its been 2 months since i last saw my coach, but i still have aiming problem, i m 90% sure it has something to do with my aiming ( i recorded my self and i deliver the cue straight, up down straight ) even with a dead straight pot i have this problem ( but less than angle shots ) but as soon as angles comes to play i have to get up few times to get online . sometimes even after 3 times i dont get online, or if does. my body or shoulder or bridge hand unintentionally moves to find the correct path to the pocket



      anyone can help me here ?
      thank you
      From what you are saying it appears you are aiming (when standing up) with your right eye (which makes no sense at all as both eyes are in play when standing behind the shot). Then you are dropping down into the address position while turning your head to bring your left eye more over the cue. It appears to me you are SIGHTING with your left eye when in the address position.

      My recommended cure for your situation is when standing behind the shot turn your head slightly to the right or else keep your nose pointed at the object ball. Then DROP YOUR HEAD STRAIGHT DOWN. This might mean you have to either lean a bit to the right or else swivel your hips to the left to bring the head behind the shot.

      Once you drop your head straight down and have your nose pointed slightly to the right you should be on the line of aim you determined when standing behind the shot (which is the most accurate by the way).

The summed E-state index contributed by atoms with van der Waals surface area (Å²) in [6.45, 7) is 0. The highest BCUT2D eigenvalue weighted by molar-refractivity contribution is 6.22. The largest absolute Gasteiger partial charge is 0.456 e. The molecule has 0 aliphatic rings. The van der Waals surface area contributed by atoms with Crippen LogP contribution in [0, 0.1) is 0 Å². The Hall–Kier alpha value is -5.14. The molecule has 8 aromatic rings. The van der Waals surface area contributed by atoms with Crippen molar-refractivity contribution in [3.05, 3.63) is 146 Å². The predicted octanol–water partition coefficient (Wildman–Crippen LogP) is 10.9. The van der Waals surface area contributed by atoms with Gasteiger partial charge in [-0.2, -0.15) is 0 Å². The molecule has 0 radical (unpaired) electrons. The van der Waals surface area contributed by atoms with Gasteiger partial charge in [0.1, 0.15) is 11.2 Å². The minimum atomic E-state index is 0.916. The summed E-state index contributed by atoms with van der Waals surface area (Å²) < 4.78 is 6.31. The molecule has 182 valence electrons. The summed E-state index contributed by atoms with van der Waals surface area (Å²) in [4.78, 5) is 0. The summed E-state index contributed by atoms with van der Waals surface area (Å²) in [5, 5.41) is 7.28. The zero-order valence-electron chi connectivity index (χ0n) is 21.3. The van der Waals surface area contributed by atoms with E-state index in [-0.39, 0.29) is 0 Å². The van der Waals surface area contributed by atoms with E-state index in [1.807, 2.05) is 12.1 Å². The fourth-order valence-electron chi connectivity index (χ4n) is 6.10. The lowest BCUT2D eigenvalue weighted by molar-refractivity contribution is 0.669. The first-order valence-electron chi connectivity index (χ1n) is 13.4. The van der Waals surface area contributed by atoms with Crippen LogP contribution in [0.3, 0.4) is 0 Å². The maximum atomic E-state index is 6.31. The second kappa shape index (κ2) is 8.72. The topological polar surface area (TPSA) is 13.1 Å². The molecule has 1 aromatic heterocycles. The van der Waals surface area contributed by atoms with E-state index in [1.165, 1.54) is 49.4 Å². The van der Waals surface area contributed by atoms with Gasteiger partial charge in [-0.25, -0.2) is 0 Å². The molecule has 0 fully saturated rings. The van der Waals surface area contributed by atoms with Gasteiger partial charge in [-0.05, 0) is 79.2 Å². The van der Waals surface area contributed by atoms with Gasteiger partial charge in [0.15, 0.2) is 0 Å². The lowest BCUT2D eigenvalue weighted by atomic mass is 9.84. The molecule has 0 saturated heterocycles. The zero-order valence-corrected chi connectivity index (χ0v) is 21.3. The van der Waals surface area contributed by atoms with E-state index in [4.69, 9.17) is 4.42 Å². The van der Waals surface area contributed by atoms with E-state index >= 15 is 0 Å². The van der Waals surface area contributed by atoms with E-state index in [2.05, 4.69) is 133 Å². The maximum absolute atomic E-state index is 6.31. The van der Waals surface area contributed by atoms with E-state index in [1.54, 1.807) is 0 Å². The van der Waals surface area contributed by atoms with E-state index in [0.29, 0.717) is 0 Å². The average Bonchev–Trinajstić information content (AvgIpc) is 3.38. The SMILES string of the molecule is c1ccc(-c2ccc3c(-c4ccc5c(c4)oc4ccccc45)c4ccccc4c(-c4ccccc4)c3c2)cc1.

Just bear in mind most shots are missed by not delivering the cue straight and most problems in the delivery originate with the backswing. The backswing should be slow, deliberate and absolutely straight. A great way to do this is keeping the cue against the chest and it should be about 2in to the right of the right nipple and just above it.
      Terry Davidson
      IBSF Master Coach & Examiner

      Comment


      • #4

        This video helped me to correct my head position. You should try to learn where is the correct place tô Pütz your head.

        Comment


        • #5
          tnx for sharing i will try this

          Comment


          • #6
            thank you for reply

            yes i find the line of aim with both eyes open, however i quickly do test to see how am i looking at the line and the object ( its with my right eye )

            my coach took a photo of me while in address position, and he says my cue is alittle bit under my left eye, he said when you are putting down your cue its offline, and after few seconds it comes online. he asked me to move my right leg abit to the right side of line of aim before getting down

            however i tried this, and it feels so uncomfortable and i can clearly see that i am always offline. he said dont worry about dominant eye caz you are tilting your head anyway, which again bring the cue back under the left eye

            i dont know whether to see this coach again or not, i m struggling big time with my aiming
            i play up and down 30 mints a day , and 15 mints baulk line cuing, and i can see i deliver my cue pretty much straight and i have very accurate front and back pause with slow backswing and smooth acceleration

            pleaese do share some tips
            i will definately try what u just mentioned
            tnx

            Comment


            • #7